Pro-Israel think-tanker calls for ‘aid conditionality’ to encourage Egyptian democratisation
By Maidhc Ó Cathail
The Passionate Attachment
July 26, 2012
In a July 20 opinion piece, Shadi Hamid claims there’s a need for “aid conditionality” to rescue the troubled democratic transition in Egypt. Hamid, a fellow at the Saban Center for Middle East Policy, argues:
In short, if the goal is to pressure recalcitrant governments and encourage real, sustained democratisation, then the current strategy will not do. First, when it comes to Egypt, the US and the European Union should coordinate policy and seriously consider temporarily suspending military aid. Second, any future economic assistance should depend on demonstrating progress on key political indicators, including transfer of power to civilian rule and respect for civil society. Those benchmarks should be clearly defined and announced in public as part of a broader public diplomacy strategy. SCAF’s violations have been and continue to be rather egregious. In the span of one week in June, it reinstated martial law, dissolved a democratically elected parliament, and imposed an eleventh hour decree which stripped the presidency of its powers. If this is not a red line for the United States and Europe, then what is?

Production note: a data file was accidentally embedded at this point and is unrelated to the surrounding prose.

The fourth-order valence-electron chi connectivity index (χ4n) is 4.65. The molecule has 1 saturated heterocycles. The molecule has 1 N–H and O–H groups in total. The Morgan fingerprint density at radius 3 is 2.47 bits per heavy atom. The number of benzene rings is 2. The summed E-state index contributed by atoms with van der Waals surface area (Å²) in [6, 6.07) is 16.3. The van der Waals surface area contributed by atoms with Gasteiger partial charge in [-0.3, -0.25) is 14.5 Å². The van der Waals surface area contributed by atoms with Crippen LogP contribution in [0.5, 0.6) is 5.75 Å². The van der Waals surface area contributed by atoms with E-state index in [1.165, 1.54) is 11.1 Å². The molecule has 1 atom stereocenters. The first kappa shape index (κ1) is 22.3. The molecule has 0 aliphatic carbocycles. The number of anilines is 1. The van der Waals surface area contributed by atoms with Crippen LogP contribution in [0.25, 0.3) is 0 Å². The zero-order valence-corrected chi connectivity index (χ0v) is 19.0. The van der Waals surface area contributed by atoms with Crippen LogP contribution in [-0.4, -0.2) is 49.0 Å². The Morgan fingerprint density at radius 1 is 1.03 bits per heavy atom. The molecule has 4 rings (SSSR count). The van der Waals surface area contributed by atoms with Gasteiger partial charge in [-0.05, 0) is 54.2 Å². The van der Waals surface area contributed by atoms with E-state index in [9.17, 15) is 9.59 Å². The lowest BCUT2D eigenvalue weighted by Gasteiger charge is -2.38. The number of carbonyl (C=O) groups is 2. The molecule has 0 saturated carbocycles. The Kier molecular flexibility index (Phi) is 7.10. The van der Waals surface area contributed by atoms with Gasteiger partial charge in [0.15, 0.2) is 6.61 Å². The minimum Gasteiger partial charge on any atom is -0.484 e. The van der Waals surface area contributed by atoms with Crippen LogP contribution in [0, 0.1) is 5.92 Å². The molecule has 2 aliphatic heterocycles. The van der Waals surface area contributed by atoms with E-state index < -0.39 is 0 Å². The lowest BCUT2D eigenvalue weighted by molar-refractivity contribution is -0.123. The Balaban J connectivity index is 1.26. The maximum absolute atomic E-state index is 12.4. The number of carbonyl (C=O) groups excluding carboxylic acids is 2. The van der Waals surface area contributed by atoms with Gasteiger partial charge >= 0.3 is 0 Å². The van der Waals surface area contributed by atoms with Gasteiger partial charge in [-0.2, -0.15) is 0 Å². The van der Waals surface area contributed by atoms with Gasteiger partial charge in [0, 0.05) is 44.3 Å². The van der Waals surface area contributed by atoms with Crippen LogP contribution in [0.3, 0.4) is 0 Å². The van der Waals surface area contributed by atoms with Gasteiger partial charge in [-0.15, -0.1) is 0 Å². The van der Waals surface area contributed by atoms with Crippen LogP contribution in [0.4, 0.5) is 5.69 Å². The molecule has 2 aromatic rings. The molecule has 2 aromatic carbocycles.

As you note Hamid’s clear preference for civilian over military rule — i.e. rule by the Muslim Brotherhood — bear in mind that the think tank he works for was specifically established “to protect Israel.”
Maidhc Ó Cathail has written extensively on Israel’s key role in U.S. democracy promotion.